Often, the patella is tilted and sits in the knee the way a beret rests on the side of one’s head, thus the term “squinting patella”. (Image 1.)
This abnormal positioning of the patella is a possible source of non-specific knee pain, and it can be caused by postural faults, including:
- knock-knees (genu valgum)
- bowed legs (genu varum)
- fallen arches (excessive pronation)
- high arches (excessive supination)
(See Image 2.)
We’ve seen how pronated feet can wreak havoc on the knees as strong valgus shearing forces strain tendons, cartilage, and ligamentous tissues. Conversely, reduced shock absorption from high-arched feet can compensate up the kinetic chain causing a varus (bowlegged) shear force through the knees. In time, this abnormal ankle alignment disrupts the tibiofemoral joint’s antigravity function.
During clinical assessment we commonly see a squinting patella co-present with a chronically elongated medial and a tight lateral knee retinaculum. (Image 3.) This sturdy retinacular band provides a perfect anchor for musculofascial attachments; therefore, it is most vulnerable to length-strength imbalances in and around the hip, leg, and foot. During gait, the slightest abnormality in the foot and ankle’s stirrup spring system (SSS) can alter antigravity function, resulting in knee and hip compensations. (Image 4.) In the presence of prolonged foot pronation, many global and core muscles forget how to “turn on” and “shut off” in proper sequence. Faulty peripheral input leads to faulty cortical processing and altered motor output. Meanwhile, the cerebellum valiantly attempts to correct the person’s coordination and balance problem by triggering spinal reflexes and accompanying reactive muscle guarding.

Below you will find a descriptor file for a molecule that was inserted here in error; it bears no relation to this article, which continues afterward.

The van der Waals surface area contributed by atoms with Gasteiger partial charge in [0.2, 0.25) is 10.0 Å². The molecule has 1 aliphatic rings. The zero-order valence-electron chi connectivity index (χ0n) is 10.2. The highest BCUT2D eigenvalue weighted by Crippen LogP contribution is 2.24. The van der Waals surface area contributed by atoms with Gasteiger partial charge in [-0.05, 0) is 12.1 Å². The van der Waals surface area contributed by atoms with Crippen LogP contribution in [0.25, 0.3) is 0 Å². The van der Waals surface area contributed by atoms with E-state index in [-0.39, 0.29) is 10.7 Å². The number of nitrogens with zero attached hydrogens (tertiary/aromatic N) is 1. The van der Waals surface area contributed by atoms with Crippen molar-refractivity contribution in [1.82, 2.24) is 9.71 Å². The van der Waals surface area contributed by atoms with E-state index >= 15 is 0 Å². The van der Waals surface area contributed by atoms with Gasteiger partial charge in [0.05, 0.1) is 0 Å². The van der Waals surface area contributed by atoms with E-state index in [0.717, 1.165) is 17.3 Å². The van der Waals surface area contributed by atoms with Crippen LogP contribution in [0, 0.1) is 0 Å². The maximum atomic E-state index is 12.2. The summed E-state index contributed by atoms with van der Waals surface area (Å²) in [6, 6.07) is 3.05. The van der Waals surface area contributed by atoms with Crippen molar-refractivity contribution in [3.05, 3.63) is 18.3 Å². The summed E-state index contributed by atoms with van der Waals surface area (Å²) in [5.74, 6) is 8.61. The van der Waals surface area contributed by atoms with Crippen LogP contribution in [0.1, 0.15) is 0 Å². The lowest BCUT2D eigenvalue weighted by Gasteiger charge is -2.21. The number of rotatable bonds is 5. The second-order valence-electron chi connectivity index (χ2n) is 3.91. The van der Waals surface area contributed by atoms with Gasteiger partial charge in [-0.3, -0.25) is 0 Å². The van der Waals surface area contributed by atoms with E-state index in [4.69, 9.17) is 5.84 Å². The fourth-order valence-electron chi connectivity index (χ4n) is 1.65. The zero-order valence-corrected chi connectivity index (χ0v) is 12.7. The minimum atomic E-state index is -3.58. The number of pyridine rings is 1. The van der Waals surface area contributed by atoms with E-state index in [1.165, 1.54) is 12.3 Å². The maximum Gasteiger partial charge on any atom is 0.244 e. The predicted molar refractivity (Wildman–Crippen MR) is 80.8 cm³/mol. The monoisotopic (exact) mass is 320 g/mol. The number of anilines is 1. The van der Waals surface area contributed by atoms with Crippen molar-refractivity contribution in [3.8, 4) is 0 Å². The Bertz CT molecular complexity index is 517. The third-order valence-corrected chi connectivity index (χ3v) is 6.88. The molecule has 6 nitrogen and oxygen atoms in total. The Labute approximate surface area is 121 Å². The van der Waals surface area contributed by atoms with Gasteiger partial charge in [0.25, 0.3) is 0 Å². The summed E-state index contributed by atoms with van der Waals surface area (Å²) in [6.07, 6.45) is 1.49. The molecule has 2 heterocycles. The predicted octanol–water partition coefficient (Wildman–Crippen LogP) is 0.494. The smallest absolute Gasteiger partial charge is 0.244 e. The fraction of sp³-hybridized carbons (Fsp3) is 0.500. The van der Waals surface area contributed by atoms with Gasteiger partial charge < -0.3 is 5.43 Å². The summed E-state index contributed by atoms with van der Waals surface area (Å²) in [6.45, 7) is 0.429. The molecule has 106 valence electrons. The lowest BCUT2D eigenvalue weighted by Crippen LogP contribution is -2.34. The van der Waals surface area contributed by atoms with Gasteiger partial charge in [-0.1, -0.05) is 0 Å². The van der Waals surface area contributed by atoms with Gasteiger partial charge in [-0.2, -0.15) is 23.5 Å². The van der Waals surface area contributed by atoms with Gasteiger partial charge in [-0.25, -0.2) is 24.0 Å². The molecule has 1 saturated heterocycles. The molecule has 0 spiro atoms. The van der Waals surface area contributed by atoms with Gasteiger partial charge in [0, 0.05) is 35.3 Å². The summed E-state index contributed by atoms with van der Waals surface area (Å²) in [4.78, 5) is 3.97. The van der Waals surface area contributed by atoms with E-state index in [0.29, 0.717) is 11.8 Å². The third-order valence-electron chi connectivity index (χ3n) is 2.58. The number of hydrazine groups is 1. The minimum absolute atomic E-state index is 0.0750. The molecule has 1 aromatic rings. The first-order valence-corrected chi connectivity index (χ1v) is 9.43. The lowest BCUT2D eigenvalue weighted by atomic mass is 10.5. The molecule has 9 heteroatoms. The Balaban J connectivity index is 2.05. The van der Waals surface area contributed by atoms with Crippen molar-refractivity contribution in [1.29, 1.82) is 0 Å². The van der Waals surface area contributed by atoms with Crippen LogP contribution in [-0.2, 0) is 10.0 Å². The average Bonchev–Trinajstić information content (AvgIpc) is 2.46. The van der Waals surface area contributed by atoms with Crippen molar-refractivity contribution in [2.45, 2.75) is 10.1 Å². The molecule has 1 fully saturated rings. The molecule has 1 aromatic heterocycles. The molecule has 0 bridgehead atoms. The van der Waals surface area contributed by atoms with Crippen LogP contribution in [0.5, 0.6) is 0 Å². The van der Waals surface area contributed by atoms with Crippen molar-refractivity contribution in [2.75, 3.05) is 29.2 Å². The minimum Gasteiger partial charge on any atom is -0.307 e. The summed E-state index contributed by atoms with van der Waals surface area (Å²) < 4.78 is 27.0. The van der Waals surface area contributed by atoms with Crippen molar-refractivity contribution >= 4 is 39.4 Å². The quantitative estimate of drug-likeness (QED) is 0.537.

Actual or perceived tissue injury due to overuse, underuse or plain old abuse can trigger spinal reflexes, resulting in:
- musculofascial splinting
- abnormal motor recruitment
- synergistic muscle dominance
- local or systemic inflammation
These effects can, in turn, trigger Movement Pattern Dysfunctions (MPDs).
Movement Pattern Dysfunctions
Simply stated, MPDs are imbalances in the movement of our bodies and present another complicating factor in knee pain assessment. MPDs can be large. They can be small. They can cause or be caused by knee pain. If someone limps, her brain is adapting MPDs to avoid further injury, while simultaneously allowing the body to carry on with daily living.
MPDs are complex, motor-learned programs ultimately governed by the brain. These ingrained faulty movement patterns develop from muscle imbalances, joint restrictions, poor stability, or previous injury. In those clients presenting with runner’s knee, there may be multiple biomechanical imbalances at play. The most common involve the hip and ankle joints. So, instead of directing treatment to the knee itself, I first assess and treat MPDs originating at the client’s hips, ankles or feet and then address knee alignment and mobility issues as shown in the Log Roll technique demonstrated in the video and described below.
MAT therapy, along with a well-designed and executed corrective exercise program, helps restore and maintain the movement quality of joints. Ultimately, this treatment will reduce MPDs, and permit the body’s natural healing processes to restore function in those clients with runner’s knee pain.
Ida Rolf Log Roll
GOAL: Internally rotate client’s externally rotated femur
LANDMARK: Musculofascia of client’s extremely rotated femur
- Standing on client’s right side, therapist’s right hand comes under client’s femur and internally rotates client’s entire leg
- Therapist places his left hand on top of client’s thigh to provide leverage to further internally rotate her leg
- Therapist asks client to gently externally rotate her thigh against his resistance to a count of five and relax
- Therapist’s hands bring client’s femur and hip into greater internal rotation
- Repeat 3 to 5 times for improved alignment and function
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